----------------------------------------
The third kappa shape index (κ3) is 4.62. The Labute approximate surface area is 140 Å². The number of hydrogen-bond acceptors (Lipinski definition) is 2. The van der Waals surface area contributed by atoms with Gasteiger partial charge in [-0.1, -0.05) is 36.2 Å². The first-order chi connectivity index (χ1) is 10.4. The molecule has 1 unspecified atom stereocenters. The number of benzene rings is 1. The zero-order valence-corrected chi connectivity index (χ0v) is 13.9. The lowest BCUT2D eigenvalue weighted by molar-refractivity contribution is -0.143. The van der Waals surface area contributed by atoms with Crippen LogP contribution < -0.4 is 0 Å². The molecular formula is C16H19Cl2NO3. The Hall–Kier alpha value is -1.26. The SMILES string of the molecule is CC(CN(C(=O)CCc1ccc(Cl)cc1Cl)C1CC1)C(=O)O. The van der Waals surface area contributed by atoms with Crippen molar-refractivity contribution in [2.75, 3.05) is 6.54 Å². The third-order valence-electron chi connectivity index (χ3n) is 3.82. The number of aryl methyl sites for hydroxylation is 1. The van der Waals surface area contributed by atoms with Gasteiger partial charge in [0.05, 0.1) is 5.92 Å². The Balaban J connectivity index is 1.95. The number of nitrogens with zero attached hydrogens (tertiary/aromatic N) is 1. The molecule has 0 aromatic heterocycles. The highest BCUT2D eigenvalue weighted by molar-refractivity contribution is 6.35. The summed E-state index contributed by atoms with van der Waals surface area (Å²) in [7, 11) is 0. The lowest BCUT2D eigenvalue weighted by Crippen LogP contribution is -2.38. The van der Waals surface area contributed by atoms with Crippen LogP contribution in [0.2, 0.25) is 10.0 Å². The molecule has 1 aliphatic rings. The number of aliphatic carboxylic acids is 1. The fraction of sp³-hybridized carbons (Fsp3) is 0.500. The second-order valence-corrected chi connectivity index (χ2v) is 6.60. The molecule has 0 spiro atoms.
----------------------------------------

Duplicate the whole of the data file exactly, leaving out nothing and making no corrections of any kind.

The third kappa shape index (κ3) is 4.62. The Labute approximate surface area is 140 Å². The number of hydrogen-bond acceptors (Lipinski definition) is 2. The van der Waals surface area contributed by atoms with Gasteiger partial charge in [-0.1, -0.05) is 36.2 Å². The first-order chi connectivity index (χ1) is 10.4. The molecule has 1 unspecified atom stereocenters. The number of benzene rings is 1. The zero-order valence-corrected chi connectivity index (χ0v) is 13.9. The lowest BCUT2D eigenvalue weighted by molar-refractivity contribution is -0.143. The van der Waals surface area contributed by atoms with Crippen LogP contribution < -0.4 is 0 Å². The molecular formula is C16H19Cl2NO3. The Hall–Kier alpha value is -1.26. The SMILES string of the molecule is CC(CN(C(=O)CCc1ccc(Cl)cc1Cl)C1CC1)C(=O)O. The van der Waals surface area contributed by atoms with Crippen molar-refractivity contribution in [2.75, 3.05) is 6.54 Å². The third-order valence-electron chi connectivity index (χ3n) is 3.82. The number of aryl methyl sites for hydroxylation is 1. The van der Waals surface area contributed by atoms with Gasteiger partial charge in [0.05, 0.1) is 5.92 Å². The Balaban J connectivity index is 1.95. The number of nitrogens with zero attached hydrogens (tertiary/aromatic N) is 1. The molecule has 0 aromatic heterocycles. The highest BCUT2D eigenvalue weighted by molar-refractivity contribution is 6.35. The summed E-state index contributed by atoms with van der Waals surface area (Å²) in [7, 11) is 0. The lowest BCUT2D eigenvalue weighted by Crippen LogP contribution is -2.38. The van der Waals surface area contributed by atoms with Crippen LogP contribution in [0.2, 0.25) is 10.0 Å². The molecule has 1 aliphatic rings. The number of aliphatic carboxylic acids is 1. The fraction of sp³-hybridized carbons (Fsp3) is 0.500. The second-order valence-corrected chi connectivity index (χ2v) is 6.60. The molecule has 0 spiro atoms.